There may not be a free toaster involved, but Lawrence city commissioners on Tuesday are being asked to play the role of bankers signing up a new client.
Commissioners will consider approving a $725,000 loan to the Lawrence Community Shelter in order for the homeless shelter to stabilize the financing of its new facility and to replace the roof on its building.
"It is a lot of money, but I think we have invested too much in this effort to stop at this point," said City Commissioner Jeremy Farmer.
The concept of the deal is simple. The Lawrence Community Shelter has a loan with a 5 percent interest rate with Lawrence-based Peoples Bank that comes due later this year. Shelter leaders want to replace that loan with a 15-year loan from the city at a 2 percent interest rate.
Loring Henderson, director of the shelter, said he didn't have an estimate Monday afternoon on how much the lower rate would save the shelter in monthly loan payments, but he said it would be significant.
"What this does is puts us on a schedule and a footing that is affordable," Henderson said. "We can budget for this and move forward."
The loan is for work that was done to convert an empty warehouse near the Douglas County Jail in eastern Lawrence into a 125-bed shelter, offices and classroom space for the organization.
Shelter leaders approached city commissioners this summer about the idea of a loan, but at that time the amount was $500,000. But the amount grew to $725,000 when shelter leaders discovered the building's roof needed about $225,000 worth of work.
"The situation with the roof is something that happens with metal buildings like this, I'm told," Henderson said. "It is something that needs to get fixed, so we figure we may as well get it fixed now."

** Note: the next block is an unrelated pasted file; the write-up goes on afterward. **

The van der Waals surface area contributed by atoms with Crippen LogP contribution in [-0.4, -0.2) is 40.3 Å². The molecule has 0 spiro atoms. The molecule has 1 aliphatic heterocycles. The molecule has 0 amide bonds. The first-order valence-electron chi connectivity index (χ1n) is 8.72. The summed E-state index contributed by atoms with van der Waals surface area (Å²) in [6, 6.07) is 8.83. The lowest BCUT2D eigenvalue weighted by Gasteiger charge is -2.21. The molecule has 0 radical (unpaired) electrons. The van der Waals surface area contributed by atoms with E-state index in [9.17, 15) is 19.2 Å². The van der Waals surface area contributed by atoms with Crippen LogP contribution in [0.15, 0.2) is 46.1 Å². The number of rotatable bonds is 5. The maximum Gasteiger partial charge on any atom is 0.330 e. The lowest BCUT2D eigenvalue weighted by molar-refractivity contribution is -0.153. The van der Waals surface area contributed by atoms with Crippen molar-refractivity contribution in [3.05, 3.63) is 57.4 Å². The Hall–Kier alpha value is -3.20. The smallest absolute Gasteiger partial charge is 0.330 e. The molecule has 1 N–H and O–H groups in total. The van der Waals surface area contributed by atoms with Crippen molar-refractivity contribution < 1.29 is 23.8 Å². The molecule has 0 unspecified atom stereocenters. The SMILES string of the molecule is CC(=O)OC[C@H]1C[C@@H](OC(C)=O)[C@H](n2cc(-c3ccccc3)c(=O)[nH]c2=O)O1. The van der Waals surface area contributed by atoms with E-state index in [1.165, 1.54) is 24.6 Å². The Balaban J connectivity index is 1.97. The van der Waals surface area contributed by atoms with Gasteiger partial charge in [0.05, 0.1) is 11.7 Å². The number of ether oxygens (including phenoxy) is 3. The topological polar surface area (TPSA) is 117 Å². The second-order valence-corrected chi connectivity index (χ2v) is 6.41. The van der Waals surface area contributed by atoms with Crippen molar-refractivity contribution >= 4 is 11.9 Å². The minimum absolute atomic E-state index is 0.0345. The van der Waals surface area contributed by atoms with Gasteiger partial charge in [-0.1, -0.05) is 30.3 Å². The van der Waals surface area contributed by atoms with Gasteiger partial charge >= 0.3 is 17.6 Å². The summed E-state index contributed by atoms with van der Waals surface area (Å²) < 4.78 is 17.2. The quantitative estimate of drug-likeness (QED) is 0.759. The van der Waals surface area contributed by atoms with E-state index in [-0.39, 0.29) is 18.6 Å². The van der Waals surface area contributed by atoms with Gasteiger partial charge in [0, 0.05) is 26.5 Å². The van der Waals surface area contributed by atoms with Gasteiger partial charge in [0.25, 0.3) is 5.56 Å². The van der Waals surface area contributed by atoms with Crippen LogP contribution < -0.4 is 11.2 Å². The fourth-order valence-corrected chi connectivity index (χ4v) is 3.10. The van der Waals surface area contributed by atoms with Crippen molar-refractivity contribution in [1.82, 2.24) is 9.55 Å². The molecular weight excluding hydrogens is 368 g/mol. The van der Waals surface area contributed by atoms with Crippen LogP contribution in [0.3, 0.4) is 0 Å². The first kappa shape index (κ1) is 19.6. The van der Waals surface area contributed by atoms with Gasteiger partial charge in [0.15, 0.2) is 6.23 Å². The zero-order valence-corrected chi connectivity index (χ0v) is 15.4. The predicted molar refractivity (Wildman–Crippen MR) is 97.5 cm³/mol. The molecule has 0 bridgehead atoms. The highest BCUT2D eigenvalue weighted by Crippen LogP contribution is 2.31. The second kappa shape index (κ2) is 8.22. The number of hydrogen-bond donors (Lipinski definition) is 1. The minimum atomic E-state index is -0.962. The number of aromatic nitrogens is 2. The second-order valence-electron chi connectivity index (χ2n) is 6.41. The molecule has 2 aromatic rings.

The city is proposing to use money in a pair of fund balances — the equivalent of savings accounts — to pay for the unbudgeted expenditure. The city is proposing to take $425,000 from the city's general fund balance, which will leave the account with about $12.2 million in reserves, according to the city's budget office. The remaining $300,000 would come out of the fund balance for the special alcohol fund, which would draw reserves for that fund down to about $70,000.
City Commissioner Mike Amyx said he thinks the immediate fiscal impact on the city's budget is relatively minor since the money is coming out of reserve funds. But he said he wants to have a discussion about what happens if the shelter is unable to repay the loan. Under the proposed agreement, there isn't the traditional requirement that the real estate be used as collateral for the loan.
"We always have to make sure taxpayer money is protected," Amyx said. "We're being asked to make a loan here, so I want to make sure we understand how the loan is secured."
City Manager David Corliss said he has recommended that the city not require the real estate to be used as collateral for the loan because he said that would decrease the shelter's financial flexibility in the future and may create an expectation that the city would take over the service if the shelter ever failed.
Corliss, though, said he thinks Lawrence Community Shelter is in a good position to repay the loan.
"This request isn't being made out of any weakness on the part of the shelter," Corliss said. "They have strong support in the community. They are just wanting to take advantage of the city's relatively low cost of money."
Farmer, who is the director of the nonprofit food bank Just Food, said he thinks it is appropriate for the city to look for creative ways to help nonprofit agencies. He said this loan request from the shelter may spur a larger discussion of what role the city should play in helping community social service agencies.
"We have to talk about how to facilitate taking care of people in our community better," Farmer said. "I don't know what all that may involve, but I do know that we have a platform to say taking care of people in our community is very important."
Commissioners meet at 6:35 p.m. Tuesday at City Hall.